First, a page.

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  1. aachu's Avatar
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    #1

    Hit sb and hit at sb.

    Do the following two sentences mean the same?
    1. She hit him with a knife.
    2. She hit at him with a knife.

  2. Raymott's Avatar
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    #2
    They don't necessarily mean the same. In 2. she might not have actually hit him. The knife might not have made contact, but equally, it might have. In sentence 1. there is no doubt - the knife struck him.
    Note that we normally don't use "hit someone with a knife". You can stab, strike, attack ... someone with a knife. Note also that 'stab' implies contact and penetration of skin, 'strike' implies at least come contact, and 'attack' doesn't necessarily imply contact.

  3. aachu's Avatar
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    #3
    Thank you, Raymott. I came across this when I looked up the meaning of 'slash' at dictionary.com. The definition goes like this: if you slash at a person or a thing you quickly hit at them with something such as a knife. E.g., he slashed at her aiming carefully. Now this 'at' after 'hit' and 'slash' was something new for me. Doesn't sentence no. 2 (in the thread question) mean that she hit him at a distance? That is, she threw the knife at him from a distance. Sentence no. 1.clearly means that she actually stabbed him. That is, she hit him with a knife when she was (spatially) very close to him.
    Last edited by aachu; 13-Mar-2014 at 07:14.

  4. Raymott's Avatar
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    #4
    Quote Originally Posted by aachu View Post
    Doesn't sentence no. 2 (in the thread question) mean that she hit at a distance. That is, she threw the knife at him?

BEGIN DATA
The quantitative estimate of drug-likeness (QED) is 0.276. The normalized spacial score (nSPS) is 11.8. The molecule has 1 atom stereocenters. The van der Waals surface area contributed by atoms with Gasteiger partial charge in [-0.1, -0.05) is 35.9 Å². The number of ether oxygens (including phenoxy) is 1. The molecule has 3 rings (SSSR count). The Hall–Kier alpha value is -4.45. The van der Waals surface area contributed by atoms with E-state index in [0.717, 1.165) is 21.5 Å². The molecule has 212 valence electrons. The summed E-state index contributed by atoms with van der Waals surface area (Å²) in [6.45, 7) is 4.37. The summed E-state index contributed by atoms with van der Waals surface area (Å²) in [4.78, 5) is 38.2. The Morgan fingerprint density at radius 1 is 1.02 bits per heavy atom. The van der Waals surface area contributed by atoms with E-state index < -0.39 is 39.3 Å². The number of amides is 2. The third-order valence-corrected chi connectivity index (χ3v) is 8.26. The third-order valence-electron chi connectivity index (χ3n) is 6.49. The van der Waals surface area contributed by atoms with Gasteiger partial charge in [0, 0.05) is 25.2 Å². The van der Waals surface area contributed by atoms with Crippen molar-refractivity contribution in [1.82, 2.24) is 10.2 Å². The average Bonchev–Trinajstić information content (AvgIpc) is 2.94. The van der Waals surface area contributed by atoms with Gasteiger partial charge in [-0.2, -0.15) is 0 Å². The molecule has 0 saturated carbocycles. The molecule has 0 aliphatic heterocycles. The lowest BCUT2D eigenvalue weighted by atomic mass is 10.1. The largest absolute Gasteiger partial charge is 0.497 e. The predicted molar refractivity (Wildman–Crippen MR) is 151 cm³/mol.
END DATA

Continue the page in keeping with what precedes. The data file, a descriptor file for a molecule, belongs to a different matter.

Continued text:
No, it means what I said above.
    Sentence no. 1.clearly means that she actually stabbed him. That is, she hit him with a knife when she was (spatially) very close to him.
    Well, actually, no it doesn't. Have you heard of knife-throwers? A good knife-thrower could hit a person with a knife from many metres away. You have the meanings back to front.

  5. aachu's Avatar
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    #5
    Thank you, Raymott. I got it. Sorry I'm unable to like your post because there is no such option with your post. This is probably because I'm online through mobile, using UsingEnglish.com's Android app(?).

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    #6
    "Hit at" someone seems odd to me.

  6. Raymott's Avatar
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    #7
    Quote Originally Posted by SoothingDave View Post
    "Hit at" someone seems odd to me.
    "They were having a fight, and he was hitting at the other guy with a piece of wood." It may be a little odd, but it tends to imply that he might be missing some/most of the time. "To hit out at" is another possible phrase, although that is usually used for verbal attacks.

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    #8
    To me, if you "swing at" there is uncertainty about whether you hit the target or not.

    A hit is a hit.

  7. Raymott's Avatar
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    #9
    Quote Originally Posted by SoothingDave View Post
    A hit is a hit.
    True, and a strike is a strike. But you can strike at a baseball without striking it. Hence, while "hit at" might sound a bit unusual, at least to me it has a function.

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    #10
    I am not a teacher.

    I looked in dictionary.com for the definition aachu mentioned but couldn't find it. I then re-read post #3 and it seems that the purported definition was of "slash at" rather than of "slash". It comes as no surprise that "hit at with something such as a knife" is part of the definition.

    "Slash at" is fine but I don't think I've ever said "hit at" myself.

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